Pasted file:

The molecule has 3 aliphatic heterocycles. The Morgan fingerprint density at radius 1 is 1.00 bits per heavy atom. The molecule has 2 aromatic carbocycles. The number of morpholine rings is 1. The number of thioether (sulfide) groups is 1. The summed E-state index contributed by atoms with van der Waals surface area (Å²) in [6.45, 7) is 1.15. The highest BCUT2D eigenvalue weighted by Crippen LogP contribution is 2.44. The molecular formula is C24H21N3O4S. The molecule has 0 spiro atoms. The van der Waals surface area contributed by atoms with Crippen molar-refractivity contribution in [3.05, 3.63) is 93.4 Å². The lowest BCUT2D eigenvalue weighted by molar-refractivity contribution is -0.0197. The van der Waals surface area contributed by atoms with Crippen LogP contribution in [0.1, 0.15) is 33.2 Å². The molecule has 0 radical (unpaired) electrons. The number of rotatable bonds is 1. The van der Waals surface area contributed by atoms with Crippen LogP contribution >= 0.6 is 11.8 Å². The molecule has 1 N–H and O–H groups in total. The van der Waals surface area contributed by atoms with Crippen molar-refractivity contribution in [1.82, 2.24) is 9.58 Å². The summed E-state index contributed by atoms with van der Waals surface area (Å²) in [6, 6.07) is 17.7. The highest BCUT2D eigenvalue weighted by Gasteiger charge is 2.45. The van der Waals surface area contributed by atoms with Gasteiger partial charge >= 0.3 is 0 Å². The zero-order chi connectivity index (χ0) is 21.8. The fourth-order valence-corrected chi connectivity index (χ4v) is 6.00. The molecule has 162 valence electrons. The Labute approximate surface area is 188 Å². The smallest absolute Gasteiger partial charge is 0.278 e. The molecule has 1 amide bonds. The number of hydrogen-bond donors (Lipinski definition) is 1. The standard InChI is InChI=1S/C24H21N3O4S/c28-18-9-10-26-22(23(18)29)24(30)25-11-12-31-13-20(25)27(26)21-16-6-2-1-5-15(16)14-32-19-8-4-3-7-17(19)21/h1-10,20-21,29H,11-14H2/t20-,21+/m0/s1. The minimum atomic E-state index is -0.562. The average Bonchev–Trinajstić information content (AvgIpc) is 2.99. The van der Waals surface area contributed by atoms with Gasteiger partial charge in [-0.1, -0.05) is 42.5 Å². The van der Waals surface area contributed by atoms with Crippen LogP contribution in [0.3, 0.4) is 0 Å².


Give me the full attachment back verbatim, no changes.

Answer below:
The molecule has 3 aliphatic heterocycles. The Morgan fingerprint density at radius 1 is 1.00 bits per heavy atom. The molecule has 2 aromatic carbocycles. The number of morpholine rings is 1. The number of thioether (sulfide) groups is 1. The summed E-state index contributed by atoms with van der Waals surface area (Å²) in [6.45, 7) is 1.15. The highest BCUT2D eigenvalue weighted by Crippen LogP contribution is 2.44. The molecular formula is C24H21N3O4S. The molecule has 0 spiro atoms. The van der Waals surface area contributed by atoms with Crippen molar-refractivity contribution in [3.05, 3.63) is 93.4 Å². The lowest BCUT2D eigenvalue weighted by molar-refractivity contribution is -0.0197. The van der Waals surface area contributed by atoms with Crippen LogP contribution in [0.1, 0.15) is 33.2 Å². The molecule has 0 radical (unpaired) electrons. The number of rotatable bonds is 1. The van der Waals surface area contributed by atoms with Crippen LogP contribution >= 0.6 is 11.8 Å². The molecule has 1 N–H and O–H groups in total. The van der Waals surface area contributed by atoms with Crippen molar-refractivity contribution in [1.82, 2.24) is 9.58 Å². The summed E-state index contributed by atoms with van der Waals surface area (Å²) in [6, 6.07) is 17.7. The highest BCUT2D eigenvalue weighted by Gasteiger charge is 2.45. The van der Waals surface area contributed by atoms with Gasteiger partial charge >= 0.3 is 0 Å². The zero-order chi connectivity index (χ0) is 21.8. The fourth-order valence-corrected chi connectivity index (χ4v) is 6.00. The molecule has 162 valence electrons. The Labute approximate surface area is 188 Å². The smallest absolute Gasteiger partial charge is 0.278 e. The molecule has 1 amide bonds. The number of hydrogen-bond donors (Lipinski definition) is 1. The standard InChI is InChI=1S/C24H21N3O4S/c28-18-9-10-26-22(23(18)29)24(30)25-11-12-31-13-20(25)27(26)21-16-6-2-1-5-15(16)14-32-19-8-4-3-7-17(19)21/h1-10,20-21,29H,11-14H2/t20-,21+/m0/s1. The minimum atomic E-state index is -0.562. The average Bonchev–Trinajstić information content (AvgIpc) is 2.99. The van der Waals surface area contributed by atoms with Gasteiger partial charge in [-0.1, -0.05) is 42.5 Å². The van der Waals surface area contributed by atoms with Crippen LogP contribution in [0.3, 0.4) is 0 Å².